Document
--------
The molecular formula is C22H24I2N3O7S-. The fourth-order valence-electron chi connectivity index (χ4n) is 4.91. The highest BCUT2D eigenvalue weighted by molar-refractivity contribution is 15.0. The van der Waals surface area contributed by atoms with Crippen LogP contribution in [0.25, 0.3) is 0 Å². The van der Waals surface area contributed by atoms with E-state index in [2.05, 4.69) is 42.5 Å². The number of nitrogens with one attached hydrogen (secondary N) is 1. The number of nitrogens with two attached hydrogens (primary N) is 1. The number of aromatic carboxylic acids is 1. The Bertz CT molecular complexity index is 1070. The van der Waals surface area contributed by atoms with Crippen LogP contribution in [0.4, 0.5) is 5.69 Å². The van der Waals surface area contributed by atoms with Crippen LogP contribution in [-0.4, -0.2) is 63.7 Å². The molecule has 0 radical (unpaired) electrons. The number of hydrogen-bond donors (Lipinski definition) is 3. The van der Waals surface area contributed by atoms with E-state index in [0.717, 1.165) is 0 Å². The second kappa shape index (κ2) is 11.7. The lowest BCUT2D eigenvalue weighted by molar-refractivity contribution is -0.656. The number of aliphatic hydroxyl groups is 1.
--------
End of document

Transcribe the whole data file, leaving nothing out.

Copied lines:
The molecular formula is C22H24I2N3O7S-. The fourth-order valence-electron chi connectivity index (χ4n) is 4.91. The highest BCUT2D eigenvalue weighted by molar-refractivity contribution is 15.0. The van der Waals surface area contributed by atoms with Crippen LogP contribution in [0.25, 0.3) is 0 Å². The van der Waals surface area contributed by atoms with E-state index in [2.05, 4.69) is 42.5 Å². The number of nitrogens with one attached hydrogen (secondary N) is 1. The number of nitrogens with two attached hydrogens (primary N) is 1. The number of aromatic carboxylic acids is 1. The Bertz CT molecular complexity index is 1070. The van der Waals surface area contributed by atoms with Crippen LogP contribution in [0.4, 0.5) is 5.69 Å². The van der Waals surface area contributed by atoms with Crippen LogP contribution in [-0.4, -0.2) is 63.7 Å². The molecule has 0 radical (unpaired) electrons. The number of hydrogen-bond donors (Lipinski definition) is 3. The van der Waals surface area contributed by atoms with E-state index in [0.717, 1.165) is 0 Å². The second kappa shape index (κ2) is 11.7. The lowest BCUT2D eigenvalue weighted by molar-refractivity contribution is -0.656. The number of aliphatic hydroxyl groups is 1.